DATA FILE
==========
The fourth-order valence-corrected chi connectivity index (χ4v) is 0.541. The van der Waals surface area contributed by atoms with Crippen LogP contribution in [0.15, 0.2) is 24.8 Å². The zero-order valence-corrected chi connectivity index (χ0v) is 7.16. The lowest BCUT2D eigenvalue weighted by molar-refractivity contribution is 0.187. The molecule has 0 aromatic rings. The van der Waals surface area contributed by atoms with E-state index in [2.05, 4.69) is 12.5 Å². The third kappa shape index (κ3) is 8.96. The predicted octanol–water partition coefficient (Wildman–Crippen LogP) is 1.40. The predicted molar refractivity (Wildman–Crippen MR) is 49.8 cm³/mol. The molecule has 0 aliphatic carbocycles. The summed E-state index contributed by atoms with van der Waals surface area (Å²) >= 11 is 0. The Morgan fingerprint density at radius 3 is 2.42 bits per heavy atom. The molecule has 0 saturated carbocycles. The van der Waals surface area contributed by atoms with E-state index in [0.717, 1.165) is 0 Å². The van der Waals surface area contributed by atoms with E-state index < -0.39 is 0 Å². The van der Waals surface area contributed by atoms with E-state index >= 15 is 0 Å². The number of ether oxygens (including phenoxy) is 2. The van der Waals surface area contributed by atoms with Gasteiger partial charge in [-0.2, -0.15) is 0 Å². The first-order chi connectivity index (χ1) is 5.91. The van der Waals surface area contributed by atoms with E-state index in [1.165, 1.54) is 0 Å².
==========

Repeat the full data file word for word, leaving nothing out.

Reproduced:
The fourth-order valence-corrected chi connectivity index (χ4v) is 0.541. The van der Waals surface area contributed by atoms with Crippen LogP contribution in [0.15, 0.2) is 24.8 Å². The zero-order valence-corrected chi connectivity index (χ0v) is 7.16. The lowest BCUT2D eigenvalue weighted by molar-refractivity contribution is 0.187. The molecule has 0 aromatic rings. The van der Waals surface area contributed by atoms with E-state index in [2.05, 4.69) is 12.5 Å². The third kappa shape index (κ3) is 8.96. The predicted octanol–water partition coefficient (Wildman–Crippen LogP) is 1.40. The predicted molar refractivity (Wildman–Crippen MR) is 49.8 cm³/mol. The molecule has 0 aliphatic carbocycles. The summed E-state index contributed by atoms with van der Waals surface area (Å²) >= 11 is 0. The Morgan fingerprint density at radius 3 is 2.42 bits per heavy atom. The molecule has 0 saturated carbocycles. The van der Waals surface area contributed by atoms with E-state index in [0.717, 1.165) is 0 Å². The van der Waals surface area contributed by atoms with E-state index < -0.39 is 0 Å². The van der Waals surface area contributed by atoms with E-state index >= 15 is 0 Å². The number of ether oxygens (including phenoxy) is 2. The van der Waals surface area contributed by atoms with Gasteiger partial charge in [-0.2, -0.15) is 0 Å². The first-order chi connectivity index (χ1) is 5.91. The van der Waals surface area contributed by atoms with E-state index in [1.165, 1.54) is 0 Å².